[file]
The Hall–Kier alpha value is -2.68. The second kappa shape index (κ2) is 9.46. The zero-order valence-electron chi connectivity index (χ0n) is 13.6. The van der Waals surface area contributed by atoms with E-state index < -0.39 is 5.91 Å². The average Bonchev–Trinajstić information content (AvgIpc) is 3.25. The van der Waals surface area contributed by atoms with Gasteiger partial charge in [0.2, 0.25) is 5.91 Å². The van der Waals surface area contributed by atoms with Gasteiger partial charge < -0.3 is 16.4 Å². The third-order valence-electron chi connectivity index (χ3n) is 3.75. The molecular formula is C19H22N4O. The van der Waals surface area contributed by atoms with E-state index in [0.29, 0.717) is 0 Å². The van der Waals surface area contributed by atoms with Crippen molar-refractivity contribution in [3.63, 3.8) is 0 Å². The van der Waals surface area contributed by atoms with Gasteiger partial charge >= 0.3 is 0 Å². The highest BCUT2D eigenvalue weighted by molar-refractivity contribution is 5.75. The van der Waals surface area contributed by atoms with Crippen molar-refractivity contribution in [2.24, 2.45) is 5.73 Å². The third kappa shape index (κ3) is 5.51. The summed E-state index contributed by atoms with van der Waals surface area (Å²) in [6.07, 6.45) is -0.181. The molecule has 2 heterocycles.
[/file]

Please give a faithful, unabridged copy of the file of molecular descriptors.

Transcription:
The Hall–Kier alpha value is -2.68. The second kappa shape index (κ2) is 9.46. The zero-order valence-electron chi connectivity index (χ0n) is 13.6. The van der Waals surface area contributed by atoms with E-state index < -0.39 is 5.91 Å². The average Bonchev–Trinajstić information content (AvgIpc) is 3.25. The van der Waals surface area contributed by atoms with Gasteiger partial charge in [0.2, 0.25) is 5.91 Å². The van der Waals surface area contributed by atoms with Gasteiger partial charge < -0.3 is 16.4 Å². The third-order valence-electron chi connectivity index (χ3n) is 3.75. The molecular formula is C19H22N4O. The van der Waals surface area contributed by atoms with E-state index in [0.29, 0.717) is 0 Å². The van der Waals surface area contributed by atoms with Crippen molar-refractivity contribution in [3.63, 3.8) is 0 Å². The van der Waals surface area contributed by atoms with Gasteiger partial charge >= 0.3 is 0 Å². The highest BCUT2D eigenvalue weighted by molar-refractivity contribution is 5.75. The van der Waals surface area contributed by atoms with Crippen molar-refractivity contribution in [2.24, 2.45) is 5.73 Å². The third kappa shape index (κ3) is 5.51. The summed E-state index contributed by atoms with van der Waals surface area (Å²) in [6.07, 6.45) is -0.181. The molecule has 2 heterocycles.